Many job seekers tend to view the cover letter as inferior to the resume, which is why they make one of the worst job search mistakes. Perhaps this is because some people do not care how a gift is wrapped, but what is inside the package. But you know what they say about first impressions, right? Regardless of what you believe, your prospect of landing an interview or a job ends where this letter ends.

However, attaching this document will not by itself convince the reader to look at the resume you have attached if the first one does not adhere to certain essentials. Writing a good cover letter requires you to ask yourself the following questions:

1. Sound like a sales letter?

Suppose you are writing a sales pitch for a product, how would you frame it? What information would it contain? Now consider the product you are selling to a potential employer. Does your message have the essence and importance necessary for such a letter? Remember that in this document is your ability to persuade a potential employer to invite you for an interview. Think critically about your content and style before writing it.

2. Will the reader be attracted to your letter?

Writing a cover letter involves packing a precious object. The recipient may reject or accept your gift depending on the appearance of the package. Judging by its appearance, can the reader of your text prioritize it over the rest? One method to ensure that your document is attractive is to organize it logically. Also, use your word processor’s built-in capabilities to make margins and spaces adequate enough for easy navigation and readability.

3. Is the language and content persuasive enough?

The language of a cover letter is crucial in determining whether your document will be read or ignored. Writing it is not just about using the acceptable form of English, but about how you express yourself and the content you are offering, as this will influence the reader’s decision to shortlist you for an interview. Borrow a sheet of a love letter, if you know how to write one.

4. Have you focused on the skills your prospective employer is looking for?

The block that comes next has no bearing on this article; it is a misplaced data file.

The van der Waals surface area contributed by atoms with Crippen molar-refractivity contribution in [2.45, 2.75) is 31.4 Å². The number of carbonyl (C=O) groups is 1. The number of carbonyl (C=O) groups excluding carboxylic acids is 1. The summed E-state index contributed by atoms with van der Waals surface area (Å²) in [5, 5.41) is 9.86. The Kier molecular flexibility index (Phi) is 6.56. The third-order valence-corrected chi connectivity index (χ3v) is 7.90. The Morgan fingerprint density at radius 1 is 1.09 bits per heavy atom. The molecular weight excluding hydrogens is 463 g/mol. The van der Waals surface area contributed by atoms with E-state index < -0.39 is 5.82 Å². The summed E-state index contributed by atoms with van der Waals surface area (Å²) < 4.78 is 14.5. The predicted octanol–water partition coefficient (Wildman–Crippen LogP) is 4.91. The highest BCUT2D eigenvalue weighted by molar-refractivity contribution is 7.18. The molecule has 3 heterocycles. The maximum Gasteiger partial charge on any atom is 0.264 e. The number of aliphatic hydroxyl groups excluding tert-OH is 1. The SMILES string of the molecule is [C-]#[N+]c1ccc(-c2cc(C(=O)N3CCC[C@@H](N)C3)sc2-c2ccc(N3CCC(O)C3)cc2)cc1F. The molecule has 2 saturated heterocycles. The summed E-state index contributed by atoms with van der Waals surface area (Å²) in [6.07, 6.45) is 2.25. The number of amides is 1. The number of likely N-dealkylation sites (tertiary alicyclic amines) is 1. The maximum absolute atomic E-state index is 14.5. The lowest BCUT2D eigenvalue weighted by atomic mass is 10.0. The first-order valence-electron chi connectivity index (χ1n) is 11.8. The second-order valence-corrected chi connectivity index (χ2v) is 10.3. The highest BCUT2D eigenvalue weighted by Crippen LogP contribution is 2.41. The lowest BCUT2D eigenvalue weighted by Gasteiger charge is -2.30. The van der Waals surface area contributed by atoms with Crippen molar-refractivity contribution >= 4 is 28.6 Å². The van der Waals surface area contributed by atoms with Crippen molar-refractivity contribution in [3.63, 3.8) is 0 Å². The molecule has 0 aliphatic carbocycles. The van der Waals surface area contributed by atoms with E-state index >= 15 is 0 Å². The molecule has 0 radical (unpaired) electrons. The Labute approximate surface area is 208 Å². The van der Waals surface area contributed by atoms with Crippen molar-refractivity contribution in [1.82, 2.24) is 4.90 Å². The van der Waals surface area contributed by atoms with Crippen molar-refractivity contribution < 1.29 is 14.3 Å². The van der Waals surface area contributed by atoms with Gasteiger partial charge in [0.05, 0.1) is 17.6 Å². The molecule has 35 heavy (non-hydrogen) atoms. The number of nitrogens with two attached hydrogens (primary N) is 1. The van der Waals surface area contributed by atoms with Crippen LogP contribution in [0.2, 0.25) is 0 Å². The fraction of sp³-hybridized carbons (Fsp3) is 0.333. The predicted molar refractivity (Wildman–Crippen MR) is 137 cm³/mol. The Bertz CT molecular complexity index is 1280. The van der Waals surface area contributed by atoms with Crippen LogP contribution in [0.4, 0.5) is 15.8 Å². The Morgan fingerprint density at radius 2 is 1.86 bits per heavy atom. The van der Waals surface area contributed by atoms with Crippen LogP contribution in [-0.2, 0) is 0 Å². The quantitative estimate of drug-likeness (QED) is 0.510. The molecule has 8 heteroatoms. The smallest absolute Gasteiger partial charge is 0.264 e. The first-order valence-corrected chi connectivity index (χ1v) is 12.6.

Each vacancy advertisement indicates the type of skills expected of the selected candidate and their success depends on their content matching this requirement. Knowing how to write a cover letter involves informing the employer how exactly you fit the picture. What educational background, skills and experiences do you have that match the description of the selected candidate? Your resume may contain many skills, but in this text you only list what is relevant to the job you are applying for.

5. What value will you bring to the organization, if you are an employee?

A cover is a careful balancing act because you are expected to blow your own trumpet but also inform the reader of what value you will bring to the signature. The focus here shifts to the organization rather than the individual, but within the same letter. Considering that you are one of many who will be applying for a particular vacancy, pay close attention to this section when writing a cover letter.

6. Have you reviewed your cover letter?

Among the most irritating and demoralizing aspects of this crucial document are spelling and grammatical errors. It speaks volumes about your level of carelessness if you send a one-page letter full of glaring typos and misspellings. For many potential employers, this is an unforgivable mistake. Do everything you can, including asking someone who is fluent in the language for help, to make sure your letter is free of errors.

Whenever you sit down to write a cover letter, remember that you are engaging in business communication with a product to sell to a customer. In this case, you are the seller; the prospective buyer is the reader. Your skills and competencies are the product, while your letter is the advertisement. Learn how to write a compelling and presentable letter if you want the reader to look at your resume and shortlist you for an interview.

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